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Republican Millicent Fenwick leads Democrat Frank Lautenberg by 3...

By PAMELA BROWNSTEIN

TRENTON -- Republican Millicent Fenwick leads Democrat Frank Lautenberg by 3 percent to 5 percent in New Jersey's Senate race, but the momentum favors Lautenberg, the Eagleton Poll said Friday.

The four-term congresswoman has lost 6 points and Lautenberg, chairman of Automatic Data Processing, Inc., has gained 8 points among likely voters since September, according to the Rutgers University-based poll.

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'Lautenberg has the momentum going into Tuesday's election, running ahead of Fenwick among likely voters who said they had decided which candidate to support within the last week,' Cliff Zukin, the poll director said.

But with 42 percent of both candidates' supporters reporting they might change their minds before voting, 'This is a very fluid electorate,' Zukin said.

This means voters could be swayed by last-minute developments such as new commercials and editorial endorsements, he said. Voter turnout also will be especially important.

At the same time, the poll indicated President Reagan's September trip to New Jersey to campaign for Mrs. Fenwick has had little effect and Lautenberg's gains are not part of a Democratic surge.

The polltakers interviewed 500 registered voters between Oct. 18 and 23 and 600 between last Sunday and Tuesday. On Wednesday and Thursday, they talked again to voters who expressed no preference in September.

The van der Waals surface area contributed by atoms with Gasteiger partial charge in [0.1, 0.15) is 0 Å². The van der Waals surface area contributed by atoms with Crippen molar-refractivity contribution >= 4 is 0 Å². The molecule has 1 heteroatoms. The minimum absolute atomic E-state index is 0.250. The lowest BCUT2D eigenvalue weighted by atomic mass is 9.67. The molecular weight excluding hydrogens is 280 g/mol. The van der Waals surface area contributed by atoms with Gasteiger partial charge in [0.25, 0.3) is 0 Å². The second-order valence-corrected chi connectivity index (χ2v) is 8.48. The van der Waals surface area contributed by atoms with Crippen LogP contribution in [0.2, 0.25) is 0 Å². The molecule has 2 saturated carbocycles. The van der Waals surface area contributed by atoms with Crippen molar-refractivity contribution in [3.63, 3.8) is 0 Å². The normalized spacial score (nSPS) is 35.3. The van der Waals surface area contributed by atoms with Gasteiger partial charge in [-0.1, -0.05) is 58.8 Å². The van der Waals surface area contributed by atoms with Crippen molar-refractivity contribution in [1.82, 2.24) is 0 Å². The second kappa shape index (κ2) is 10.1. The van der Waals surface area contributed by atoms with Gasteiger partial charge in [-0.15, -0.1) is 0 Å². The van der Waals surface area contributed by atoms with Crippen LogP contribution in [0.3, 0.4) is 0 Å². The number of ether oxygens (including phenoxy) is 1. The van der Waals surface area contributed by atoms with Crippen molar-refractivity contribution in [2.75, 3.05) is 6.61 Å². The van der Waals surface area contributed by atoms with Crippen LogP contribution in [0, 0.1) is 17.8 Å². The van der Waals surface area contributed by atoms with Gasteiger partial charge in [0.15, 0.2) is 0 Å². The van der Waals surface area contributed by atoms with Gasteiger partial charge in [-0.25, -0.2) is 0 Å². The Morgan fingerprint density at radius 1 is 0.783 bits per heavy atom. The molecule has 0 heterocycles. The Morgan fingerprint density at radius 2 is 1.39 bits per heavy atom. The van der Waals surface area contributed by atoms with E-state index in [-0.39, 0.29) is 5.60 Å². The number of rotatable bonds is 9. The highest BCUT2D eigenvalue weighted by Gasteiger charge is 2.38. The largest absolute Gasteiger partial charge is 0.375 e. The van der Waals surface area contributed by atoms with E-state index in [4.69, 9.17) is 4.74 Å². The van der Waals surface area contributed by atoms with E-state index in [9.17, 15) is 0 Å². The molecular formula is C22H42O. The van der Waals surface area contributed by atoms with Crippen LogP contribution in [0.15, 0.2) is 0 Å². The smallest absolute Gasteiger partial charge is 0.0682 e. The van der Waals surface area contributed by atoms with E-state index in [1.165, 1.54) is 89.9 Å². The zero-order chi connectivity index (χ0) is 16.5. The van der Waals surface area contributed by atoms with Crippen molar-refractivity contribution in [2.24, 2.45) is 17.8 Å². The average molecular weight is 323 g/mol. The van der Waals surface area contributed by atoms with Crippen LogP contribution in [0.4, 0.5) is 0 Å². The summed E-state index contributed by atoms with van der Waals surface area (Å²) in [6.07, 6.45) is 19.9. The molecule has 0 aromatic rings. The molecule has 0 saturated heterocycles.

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Among likely voters, Mrs. Fenwick led with 45 percent, Lautenberg had 40 percent and 15 percent were undecided. Among all registered voters, she led with 43 percent, compared to 40 percent for Lautenberg.

Mrs. Fenwick's lead was 44 percent to 41 percent for Lautenberg among those contacted most recently.

Zukin said the poll's margin of error could be 3.9 percent in either direction.

The poll showed that more Democrats favor Mrs. Fenwick than Republicans Lautenberg, but many Democrats are returning to their party.

Lautenberg was the clear favorite among late-deciders, holding a 53 percent to 47 percent advantage over Mrs. Fenwick among those saying they had made up their minds in the last week.

But Mrs. Fenwick led Lautenberg 55 percent to 45 percent among those saying they had decided earlier.

Mrs. Fenwick's support is based on her personality and character, according to 45 percent of her supporters, although 33 percent said issues were important. Lautenberg's support is more party-based, although issues were important to 37 percent of his supporters.

The poll also showed that those earning less than $15,000 a year generally favored Lautenberg, while those earning more favored Mrs. Fenwick. Both candidates are millionaires.

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